Remember the environmental website I mentioned earlier? Allowing me to share that specific quote with my friends was great. However, I would be even more likely to share the link if below the share button it had told me that some of my friends had already shared that quote with their networks. I trust my judgement of my friends, so if they had shared that quote, then it must be worth sharing.

If I can see one of my friends has tweeted something, I am more likely to do the same myself.
If I can see one of my friends has tweeted something, I am more likely to do the same myself.

Some websites are already beginning to harness our friendship networks. One example is Etsy, a company that sells handmade goods. You can login to Facebook via their website and it will suggest appropriate products for your friends based on their interests. Although the suggestions are not perfect, they are a lot more powerful than generic suggestions of “gifts for him” or “gifts for her”.

Etsy uses Facebook to suggest gifts for your friends.
Etsy uses Facebook to suggest gifts for your friends.

Imagine for a moment if Etsy didn’t stop there. Imagine if they used that Facebook data to identify gaps in what they sold. This knowledge could be used not just to improve user experience, but suggest future products. Social by design has the potential to alter the direction of an entire business.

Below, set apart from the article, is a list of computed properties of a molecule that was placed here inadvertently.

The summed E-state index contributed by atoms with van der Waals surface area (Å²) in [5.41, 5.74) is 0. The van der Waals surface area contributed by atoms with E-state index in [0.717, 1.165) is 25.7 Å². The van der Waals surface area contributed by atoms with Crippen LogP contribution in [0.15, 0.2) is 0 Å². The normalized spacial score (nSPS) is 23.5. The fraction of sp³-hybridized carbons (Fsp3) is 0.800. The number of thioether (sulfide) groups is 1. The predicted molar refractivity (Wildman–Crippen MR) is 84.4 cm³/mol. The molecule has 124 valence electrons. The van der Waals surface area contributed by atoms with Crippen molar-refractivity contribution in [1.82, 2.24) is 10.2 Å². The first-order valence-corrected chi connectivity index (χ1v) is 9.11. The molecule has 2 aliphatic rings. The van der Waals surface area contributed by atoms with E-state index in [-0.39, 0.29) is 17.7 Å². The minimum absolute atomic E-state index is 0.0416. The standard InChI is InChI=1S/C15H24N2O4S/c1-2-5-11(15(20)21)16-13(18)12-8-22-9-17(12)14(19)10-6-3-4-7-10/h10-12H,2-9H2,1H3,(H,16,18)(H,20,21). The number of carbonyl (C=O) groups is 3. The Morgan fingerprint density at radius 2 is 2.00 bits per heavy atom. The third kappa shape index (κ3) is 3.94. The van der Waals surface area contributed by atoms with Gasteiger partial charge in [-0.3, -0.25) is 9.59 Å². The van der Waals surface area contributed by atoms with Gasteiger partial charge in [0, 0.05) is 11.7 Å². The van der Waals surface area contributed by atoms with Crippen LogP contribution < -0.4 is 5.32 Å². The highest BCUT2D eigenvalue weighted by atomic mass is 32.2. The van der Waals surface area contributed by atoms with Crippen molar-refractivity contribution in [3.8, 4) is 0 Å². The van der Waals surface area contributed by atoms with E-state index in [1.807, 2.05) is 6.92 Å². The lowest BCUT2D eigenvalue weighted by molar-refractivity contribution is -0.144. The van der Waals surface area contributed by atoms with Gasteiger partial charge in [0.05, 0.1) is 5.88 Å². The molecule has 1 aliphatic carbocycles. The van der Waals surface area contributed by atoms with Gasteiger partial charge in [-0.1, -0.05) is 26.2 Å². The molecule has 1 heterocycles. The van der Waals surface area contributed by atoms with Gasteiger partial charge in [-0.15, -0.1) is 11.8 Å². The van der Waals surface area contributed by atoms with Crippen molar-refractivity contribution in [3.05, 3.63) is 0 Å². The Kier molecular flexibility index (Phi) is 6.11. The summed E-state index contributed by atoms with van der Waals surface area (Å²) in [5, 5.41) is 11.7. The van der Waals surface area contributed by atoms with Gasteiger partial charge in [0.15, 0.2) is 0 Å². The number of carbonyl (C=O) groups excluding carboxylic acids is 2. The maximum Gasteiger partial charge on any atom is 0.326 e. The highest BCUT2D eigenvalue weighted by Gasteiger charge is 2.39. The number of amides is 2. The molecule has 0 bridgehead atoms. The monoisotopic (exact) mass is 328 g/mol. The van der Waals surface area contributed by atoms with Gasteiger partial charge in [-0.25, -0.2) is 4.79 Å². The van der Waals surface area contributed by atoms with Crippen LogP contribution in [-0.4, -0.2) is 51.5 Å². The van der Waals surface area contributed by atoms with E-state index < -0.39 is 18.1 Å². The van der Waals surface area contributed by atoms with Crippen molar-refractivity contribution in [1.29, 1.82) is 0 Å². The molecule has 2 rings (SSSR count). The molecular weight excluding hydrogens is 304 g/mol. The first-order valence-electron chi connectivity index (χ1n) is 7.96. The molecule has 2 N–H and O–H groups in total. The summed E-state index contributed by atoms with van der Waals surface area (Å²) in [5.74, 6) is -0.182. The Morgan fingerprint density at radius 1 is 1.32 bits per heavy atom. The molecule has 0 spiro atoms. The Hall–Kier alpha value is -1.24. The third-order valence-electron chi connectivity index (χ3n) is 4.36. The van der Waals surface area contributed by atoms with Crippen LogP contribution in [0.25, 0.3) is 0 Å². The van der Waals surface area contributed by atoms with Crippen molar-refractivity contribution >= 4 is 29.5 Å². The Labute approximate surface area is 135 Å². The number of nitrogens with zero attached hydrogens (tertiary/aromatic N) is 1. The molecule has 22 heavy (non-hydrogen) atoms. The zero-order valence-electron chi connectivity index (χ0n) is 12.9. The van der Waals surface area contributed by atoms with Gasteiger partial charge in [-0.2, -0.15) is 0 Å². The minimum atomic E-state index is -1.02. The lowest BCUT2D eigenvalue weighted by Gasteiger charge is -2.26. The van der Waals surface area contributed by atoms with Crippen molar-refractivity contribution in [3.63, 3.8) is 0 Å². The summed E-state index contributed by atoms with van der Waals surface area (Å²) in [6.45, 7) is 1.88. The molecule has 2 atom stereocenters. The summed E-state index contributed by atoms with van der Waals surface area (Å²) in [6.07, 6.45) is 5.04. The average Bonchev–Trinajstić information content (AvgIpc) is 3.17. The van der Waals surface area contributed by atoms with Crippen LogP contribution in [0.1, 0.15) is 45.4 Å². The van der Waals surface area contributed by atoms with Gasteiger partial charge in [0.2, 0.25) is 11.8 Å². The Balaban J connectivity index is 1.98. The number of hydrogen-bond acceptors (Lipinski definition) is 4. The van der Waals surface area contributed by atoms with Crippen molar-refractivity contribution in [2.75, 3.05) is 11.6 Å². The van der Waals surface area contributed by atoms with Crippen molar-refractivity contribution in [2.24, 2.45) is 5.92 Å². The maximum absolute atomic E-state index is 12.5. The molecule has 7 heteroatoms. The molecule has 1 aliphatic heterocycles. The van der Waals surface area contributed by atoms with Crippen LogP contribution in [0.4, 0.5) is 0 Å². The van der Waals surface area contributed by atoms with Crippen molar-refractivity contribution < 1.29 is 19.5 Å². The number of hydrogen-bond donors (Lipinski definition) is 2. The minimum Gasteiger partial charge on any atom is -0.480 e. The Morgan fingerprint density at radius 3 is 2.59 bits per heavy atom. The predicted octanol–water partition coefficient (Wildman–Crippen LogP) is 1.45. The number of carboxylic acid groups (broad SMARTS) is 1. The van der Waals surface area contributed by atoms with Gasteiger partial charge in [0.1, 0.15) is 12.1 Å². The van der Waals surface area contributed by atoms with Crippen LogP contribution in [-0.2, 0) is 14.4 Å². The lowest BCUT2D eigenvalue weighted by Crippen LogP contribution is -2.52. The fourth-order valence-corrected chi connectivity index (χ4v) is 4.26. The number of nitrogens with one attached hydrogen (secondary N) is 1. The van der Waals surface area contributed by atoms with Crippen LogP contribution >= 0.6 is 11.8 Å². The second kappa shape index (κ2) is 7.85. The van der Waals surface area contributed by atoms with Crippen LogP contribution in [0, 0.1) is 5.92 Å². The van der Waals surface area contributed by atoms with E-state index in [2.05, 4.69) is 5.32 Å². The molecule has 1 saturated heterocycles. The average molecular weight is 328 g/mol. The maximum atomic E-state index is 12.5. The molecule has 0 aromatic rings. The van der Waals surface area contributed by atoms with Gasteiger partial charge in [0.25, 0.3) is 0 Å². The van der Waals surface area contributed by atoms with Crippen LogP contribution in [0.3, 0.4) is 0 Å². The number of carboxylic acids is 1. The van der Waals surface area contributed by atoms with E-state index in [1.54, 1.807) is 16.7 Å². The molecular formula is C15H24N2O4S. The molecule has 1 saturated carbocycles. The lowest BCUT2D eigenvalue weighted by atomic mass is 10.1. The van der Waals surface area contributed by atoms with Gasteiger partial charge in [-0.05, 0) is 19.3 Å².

This doesn’t need to be limited to ecommerce websites. A website like Smashing Magazine could use tweets and comments on an article as an indication of popular topics that could be covered in more depth. You could even go so far as to asking users to directly suggest ideas for posts, product ideas or new services they wanted. Traditionally this kind of audience research and product development has been an expensive business. Social media offers the ability to get this kind of feedback for free.

As you can begin to see, social by design is not just about allowing us to draw on our friendship networks, but has the power to do much more. However, to achieve this we need to integrate social into the very fabric of our website rather than bolt it on as an afterthought.

The Problem With Bolt-On Social Media